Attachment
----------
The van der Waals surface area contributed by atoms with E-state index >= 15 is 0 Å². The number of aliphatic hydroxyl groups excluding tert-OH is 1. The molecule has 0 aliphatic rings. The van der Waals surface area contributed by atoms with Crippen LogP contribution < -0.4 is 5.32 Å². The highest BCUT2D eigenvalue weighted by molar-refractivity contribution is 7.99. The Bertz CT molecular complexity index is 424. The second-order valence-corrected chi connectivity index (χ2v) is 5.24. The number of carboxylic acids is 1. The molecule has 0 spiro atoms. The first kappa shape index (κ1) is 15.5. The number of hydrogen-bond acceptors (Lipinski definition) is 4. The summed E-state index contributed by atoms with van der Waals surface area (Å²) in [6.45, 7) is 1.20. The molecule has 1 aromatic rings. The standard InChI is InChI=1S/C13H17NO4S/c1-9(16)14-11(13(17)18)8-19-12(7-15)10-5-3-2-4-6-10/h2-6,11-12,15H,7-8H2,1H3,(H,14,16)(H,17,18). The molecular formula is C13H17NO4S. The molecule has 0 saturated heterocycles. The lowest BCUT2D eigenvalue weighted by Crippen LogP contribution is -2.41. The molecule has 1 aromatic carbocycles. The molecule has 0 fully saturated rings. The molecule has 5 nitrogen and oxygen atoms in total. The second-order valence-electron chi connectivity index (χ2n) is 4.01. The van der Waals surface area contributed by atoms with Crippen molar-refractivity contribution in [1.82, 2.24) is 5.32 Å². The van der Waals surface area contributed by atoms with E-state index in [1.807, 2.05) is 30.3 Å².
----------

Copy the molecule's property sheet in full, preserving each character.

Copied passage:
The van der Waals surface area contributed by atoms with E-state index >= 15 is 0 Å². The number of aliphatic hydroxyl groups excluding tert-OH is 1. The molecule has 0 aliphatic rings. The van der Waals surface area contributed by atoms with Crippen LogP contribution < -0.4 is 5.32 Å². The highest BCUT2D eigenvalue weighted by molar-refractivity contribution is 7.99. The Bertz CT molecular complexity index is 424. The second-order valence-corrected chi connectivity index (χ2v) is 5.24. The number of carboxylic acids is 1. The molecule has 0 spiro atoms. The first kappa shape index (κ1) is 15.5. The number of hydrogen-bond acceptors (Lipinski definition) is 4. The summed E-state index contributed by atoms with van der Waals surface area (Å²) in [6.45, 7) is 1.20. The molecule has 1 aromatic rings. The standard InChI is InChI=1S/C13H17NO4S/c1-9(16)14-11(13(17)18)8-19-12(7-15)10-5-3-2-4-6-10/h2-6,11-12,15H,7-8H2,1H3,(H,14,16)(H,17,18). The molecular formula is C13H17NO4S. The molecule has 0 saturated heterocycles. The lowest BCUT2D eigenvalue weighted by Crippen LogP contribution is -2.41. The molecule has 1 aromatic carbocycles. The molecule has 0 fully saturated rings. The molecule has 5 nitrogen and oxygen atoms in total. The second-order valence-electron chi connectivity index (χ2n) is 4.01. The van der Waals surface area contributed by atoms with Crippen molar-refractivity contribution in [1.82, 2.24) is 5.32 Å². The van der Waals surface area contributed by atoms with E-state index in [1.807, 2.05) is 30.3 Å².